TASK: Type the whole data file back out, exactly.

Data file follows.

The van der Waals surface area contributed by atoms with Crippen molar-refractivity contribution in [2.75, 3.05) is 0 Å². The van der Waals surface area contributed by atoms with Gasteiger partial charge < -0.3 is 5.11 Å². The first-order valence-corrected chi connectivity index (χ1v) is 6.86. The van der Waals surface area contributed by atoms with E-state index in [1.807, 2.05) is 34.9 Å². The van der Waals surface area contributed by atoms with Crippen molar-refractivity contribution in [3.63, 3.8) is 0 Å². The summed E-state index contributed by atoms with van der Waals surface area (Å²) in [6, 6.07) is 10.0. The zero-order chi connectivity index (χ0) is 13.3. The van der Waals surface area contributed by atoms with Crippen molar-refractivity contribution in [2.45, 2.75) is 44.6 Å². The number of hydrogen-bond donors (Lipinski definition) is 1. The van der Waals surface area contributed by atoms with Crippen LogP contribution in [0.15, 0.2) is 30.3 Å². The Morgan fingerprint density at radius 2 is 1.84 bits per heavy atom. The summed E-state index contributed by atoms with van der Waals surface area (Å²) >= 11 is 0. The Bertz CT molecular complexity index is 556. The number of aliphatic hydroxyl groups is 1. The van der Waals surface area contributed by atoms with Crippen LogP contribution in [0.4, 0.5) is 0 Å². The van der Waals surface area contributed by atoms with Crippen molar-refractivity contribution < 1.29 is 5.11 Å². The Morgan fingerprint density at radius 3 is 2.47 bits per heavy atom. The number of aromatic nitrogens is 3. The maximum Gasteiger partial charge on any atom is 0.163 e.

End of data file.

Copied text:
The van der Waals surface area contributed by atoms with Crippen molar-refractivity contribution in [2.75, 3.05) is 0 Å². The van der Waals surface area contributed by atoms with Gasteiger partial charge < -0.3 is 5.11 Å². The first-order valence-corrected chi connectivity index (χ1v) is 6.86. The van der Waals surface area contributed by atoms with E-state index in [1.807, 2.05) is 34.9 Å². The van der Waals surface area contributed by atoms with Crippen molar-refractivity contribution in [3.63, 3.8) is 0 Å². The summed E-state index contributed by atoms with van der Waals surface area (Å²) in [6, 6.07) is 10.0. The zero-order chi connectivity index (χ0) is 13.3. The van der Waals surface area contributed by atoms with Crippen molar-refractivity contribution in [2.45, 2.75) is 44.6 Å². The number of hydrogen-bond donors (Lipinski definition) is 1. The van der Waals surface area contributed by atoms with Crippen LogP contribution in [0.15, 0.2) is 30.3 Å². The Morgan fingerprint density at radius 2 is 1.84 bits per heavy atom. The summed E-state index contributed by atoms with van der Waals surface area (Å²) >= 11 is 0. The Bertz CT molecular complexity index is 556. The number of aliphatic hydroxyl groups is 1. The van der Waals surface area contributed by atoms with Crippen LogP contribution in [0.4, 0.5) is 0 Å². The van der Waals surface area contributed by atoms with Crippen molar-refractivity contribution < 1.29 is 5.11 Å². The Morgan fingerprint density at radius 3 is 2.47 bits per heavy atom. The number of aromatic nitrogens is 3. The maximum Gasteiger partial charge on any atom is 0.163 e.